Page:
Yole Forecasts 3 Years Needed for Recovery of Automotive Market

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Yole Developpement report "Sensing and Computing for ADAS Vehicle 2020" forecasts:

"The auto industry has seen the impact of the coronavirus crisis evolve from a supply shock to a global demand shock. The production of new cars is expected to decline by 30% compared to the 2019 production level.

It is expected that three years will be needed to recover and get back to the same level of output. In 2020, it is expected that the global market for radars, cameras, LiDARs and computing hardware should reach $7.1B. More than half of this market revenue will be generated by radars with $4.2B, followed by cameras with $2.7B. LiDARs and computing hardware will not be significant, accounting for $0.04B and $0.2B respectively.

With high penetration rates of radars and cameras in cars, the associated market revenues will recover rapidly from the coronavirus crisis. Camera market revenue will take two years to surpass 2019’s level and will reach $4.9B in 2025 at a CAGR of 13%. LiDAR market revenue is quite limited today as only one OEM is implementing this sensor as an option in some of its cars. Other OEMs are expected to follow in coming years, but the implementation will remain limited to luxury vehicles, and therefore low volumes are expected. In this context, LiDAR market revenue is expected to reach $1.6B in 2025 at a CAGR of 111%. LiDAR is a complex sensor for OEMs and Tier-1s to integrate and radars and cameras are, at the same time, continuously improving their performance.

...the penetration rate of forward ADAS mono cameras will increase from 38% in 2020 to 55% in 2025. This type of camera is multi-purpose and is used for AEB for also for other functionalities like Lane Keeping Assist (LKA) or Traffic Sign Recognition (TSR) in mainstream cars. For most advanced cars, forward ADAS triple cameras are used to develop advanced automated driving features like Tesla’s.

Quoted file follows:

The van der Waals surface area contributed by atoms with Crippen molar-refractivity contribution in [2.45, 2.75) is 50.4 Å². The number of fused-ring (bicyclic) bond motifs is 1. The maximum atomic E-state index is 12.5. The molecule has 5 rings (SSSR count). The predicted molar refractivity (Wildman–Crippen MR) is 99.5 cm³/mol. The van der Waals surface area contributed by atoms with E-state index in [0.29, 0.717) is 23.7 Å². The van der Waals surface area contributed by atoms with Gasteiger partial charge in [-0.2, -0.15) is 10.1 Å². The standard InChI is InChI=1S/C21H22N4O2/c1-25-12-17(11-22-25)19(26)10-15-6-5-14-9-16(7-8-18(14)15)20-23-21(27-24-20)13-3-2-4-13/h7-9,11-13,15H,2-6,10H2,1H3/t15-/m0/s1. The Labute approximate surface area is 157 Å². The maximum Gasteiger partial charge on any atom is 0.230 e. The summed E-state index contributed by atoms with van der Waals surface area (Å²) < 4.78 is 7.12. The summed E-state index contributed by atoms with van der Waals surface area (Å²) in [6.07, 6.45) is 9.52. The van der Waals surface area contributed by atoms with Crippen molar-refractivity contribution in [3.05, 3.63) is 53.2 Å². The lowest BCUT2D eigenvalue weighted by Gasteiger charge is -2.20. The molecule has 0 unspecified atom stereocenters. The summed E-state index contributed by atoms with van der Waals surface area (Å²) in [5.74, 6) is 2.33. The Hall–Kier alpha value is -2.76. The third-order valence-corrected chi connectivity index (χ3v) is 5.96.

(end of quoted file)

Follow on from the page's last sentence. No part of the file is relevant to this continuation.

On the LiDAR side, technology is moving from a macro-mechanical scanning to MEMS scanning and flash. Most LiDAR manufacturers are involved in these solid-state technologies. One of the issues for LiDAR is its integration into the vehicle. Today it is integrated in the grill, but that may not be the ideal solution. Two other positions, in headlamps or behind the windshield, are targeted by Tier-1s and OEMs.

To do so, more R&D will be necessary to reduce the volume of this sensor and allow its integration. Another issue for LiDAR is the need to process the large quantity of data it generates. High computing power, over 25 teraoperations per second (Tops), will be necessary. The last issue with LiDAR is its cost compared to the two other technologies. It is about 10 times costlier than an ADAS mono camera. Alongside volume reduction, cost reduction will also be required for significant adoption by OEMs.

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